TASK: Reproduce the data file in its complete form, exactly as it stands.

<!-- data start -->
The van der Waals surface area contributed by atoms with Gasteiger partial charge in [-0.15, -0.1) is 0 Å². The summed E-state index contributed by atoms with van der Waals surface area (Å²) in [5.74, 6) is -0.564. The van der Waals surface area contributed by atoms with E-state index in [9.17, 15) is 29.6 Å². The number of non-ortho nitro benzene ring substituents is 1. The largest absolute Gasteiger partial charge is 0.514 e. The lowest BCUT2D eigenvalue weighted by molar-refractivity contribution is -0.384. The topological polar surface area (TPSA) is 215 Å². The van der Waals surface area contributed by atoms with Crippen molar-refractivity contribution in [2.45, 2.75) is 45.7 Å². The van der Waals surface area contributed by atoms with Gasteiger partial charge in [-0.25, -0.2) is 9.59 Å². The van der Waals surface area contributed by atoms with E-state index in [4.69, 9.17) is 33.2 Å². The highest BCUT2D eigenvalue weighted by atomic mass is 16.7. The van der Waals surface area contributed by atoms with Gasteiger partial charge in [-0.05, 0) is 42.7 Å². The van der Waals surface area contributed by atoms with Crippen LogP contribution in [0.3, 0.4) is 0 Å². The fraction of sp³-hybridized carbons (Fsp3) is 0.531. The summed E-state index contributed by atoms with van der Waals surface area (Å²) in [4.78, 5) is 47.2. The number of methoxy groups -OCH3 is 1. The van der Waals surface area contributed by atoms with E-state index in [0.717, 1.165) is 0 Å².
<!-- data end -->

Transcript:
The van der Waals surface area contributed by atoms with Gasteiger partial charge in [-0.15, -0.1) is 0 Å². The summed E-state index contributed by atoms with van der Waals surface area (Å²) in [5.74, 6) is -0.564. The van der Waals surface area contributed by atoms with E-state index in [9.17, 15) is 29.6 Å². The number of non-ortho nitro benzene ring substituents is 1. The largest absolute Gasteiger partial charge is 0.514 e. The lowest BCUT2D eigenvalue weighted by molar-refractivity contribution is -0.384. The topological polar surface area (TPSA) is 215 Å². The van der Waals surface area contributed by atoms with Crippen molar-refractivity contribution in [2.45, 2.75) is 45.7 Å². The van der Waals surface area contributed by atoms with Gasteiger partial charge in [-0.25, -0.2) is 9.59 Å². The van der Waals surface area contributed by atoms with E-state index in [4.69, 9.17) is 33.2 Å². The highest BCUT2D eigenvalue weighted by atomic mass is 16.7. The van der Waals surface area contributed by atoms with Gasteiger partial charge in [-0.05, 0) is 42.7 Å². The van der Waals surface area contributed by atoms with Crippen LogP contribution in [0.3, 0.4) is 0 Å². The fraction of sp³-hybridized carbons (Fsp3) is 0.531. The summed E-state index contributed by atoms with van der Waals surface area (Å²) in [4.78, 5) is 47.2. The number of methoxy groups -OCH3 is 1. The van der Waals surface area contributed by atoms with E-state index in [0.717, 1.165) is 0 Å².